Coffee side effects: Addiction, anxiety, and insomnia – will this happen to you?

Gemma Atkinson bickers with Gorka about getting coffee

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Caffeine enhances dopamine signalling in the brain, causing feelings of alertness. However, the small rise in dopamine it creates is unlevelled by the large surge caused by other stimulants. This means coffee isn’t addictive in a scientific viewpoint, but that doesn’t mean it won’t cause withdrawal symptoms. If you suddenly stop drinking as much coffee as you’re used to, withdrawal symptoms might emerge.

This includes: tiredness, headaches, and insomnia – the inability to fall or stay asleep.

The National Institute on Drug Abuse did state that too much caffeine can be “harmful”.

“Remember, caffeine is a drug,” said Steven Meredith, a researcher in behavioural pharmacology at the Johns Hopkins School of Medicine.

Meredith concurred that users can become dependent on caffeine, finding it difficult to cut down or cut out coffee completely.

Drinking too much caffeine has been linked to increased anxiety and sleeping disturbances.

This can create a toxic cycle, whereby a person gets up in the morning feeling fatigued, drinking coffee to feel alert, then not being able to fall asleep at night.

“Coffee itself can also mess with your stomach,” said the American Association of Retired Person (AARP).

People who suffer from acid reflux or heartburn might be better off not drinking coffee.

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Heartburn and acid reflux

Heartburn is a burning feeling in the chest, explained the national health service (NHS).

It occurs when stomach acid travels up towards the throat (known as acid reflux).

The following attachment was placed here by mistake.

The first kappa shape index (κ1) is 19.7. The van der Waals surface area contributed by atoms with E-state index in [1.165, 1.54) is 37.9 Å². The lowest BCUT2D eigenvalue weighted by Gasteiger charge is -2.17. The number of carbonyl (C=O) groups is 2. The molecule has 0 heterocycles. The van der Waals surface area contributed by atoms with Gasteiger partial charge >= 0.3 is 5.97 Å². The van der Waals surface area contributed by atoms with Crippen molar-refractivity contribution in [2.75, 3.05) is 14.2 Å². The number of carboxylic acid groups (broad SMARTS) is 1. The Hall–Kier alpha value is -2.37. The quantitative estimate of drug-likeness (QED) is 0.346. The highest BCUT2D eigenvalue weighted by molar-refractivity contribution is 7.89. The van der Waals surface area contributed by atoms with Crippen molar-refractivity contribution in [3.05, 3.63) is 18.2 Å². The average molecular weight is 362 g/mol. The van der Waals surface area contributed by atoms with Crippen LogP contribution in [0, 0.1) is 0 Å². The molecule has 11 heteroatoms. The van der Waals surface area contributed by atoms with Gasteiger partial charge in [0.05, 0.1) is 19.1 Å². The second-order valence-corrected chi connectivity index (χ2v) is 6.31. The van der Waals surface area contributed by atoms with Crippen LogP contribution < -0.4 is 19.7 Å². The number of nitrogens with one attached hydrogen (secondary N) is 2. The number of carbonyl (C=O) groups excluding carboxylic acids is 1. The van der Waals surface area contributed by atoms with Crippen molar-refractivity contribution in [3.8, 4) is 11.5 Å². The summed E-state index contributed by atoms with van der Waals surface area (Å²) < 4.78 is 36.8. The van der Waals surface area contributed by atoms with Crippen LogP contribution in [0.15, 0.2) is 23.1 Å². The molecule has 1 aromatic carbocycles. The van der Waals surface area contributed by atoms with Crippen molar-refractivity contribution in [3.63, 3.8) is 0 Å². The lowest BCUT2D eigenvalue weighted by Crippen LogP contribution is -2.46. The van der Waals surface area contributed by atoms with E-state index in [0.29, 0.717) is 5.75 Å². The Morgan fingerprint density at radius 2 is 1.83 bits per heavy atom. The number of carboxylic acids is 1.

Symptoms include:

  • A burning sensation in the middle of the chest
  • An unpleasant sour taste in your mouth, caused by stomach acid
  • Recurring cough or hiccups
  • A hoarse voice
  • Bad breath
  • Bloating and feeling sick

“Your symptoms will probably be worse after eating, when lying down and when bending over,” added the NHS.

Most people get heartburn from time to time, but if it’s a reoccurring problem, coffee can make it worse.

The AARP noted that caffeine is “highly acidic and is irritating to the gastrointestinal tract”.

Even switching to decaf coffee won’t help if you suffer from an upset stomach after drinking the brew.

In those situations, “avoiding coffee is the only solution”, said the AARP.

Although coffee can increase anxiety, lead to insomnia, and cause dependency, in small amounts, coffee has some health benefits.

The AARP pointed out that coffee consumption has been linked to the reduction of cognitive decline in older age.

Citing a study produced by researchers at the University of Florida, coffee consumption in mid life was linked to a 70 percent reduction in the chance of developing dementia.

Furthermore, studies have shown that coffee may lower the risk of oral cancer.

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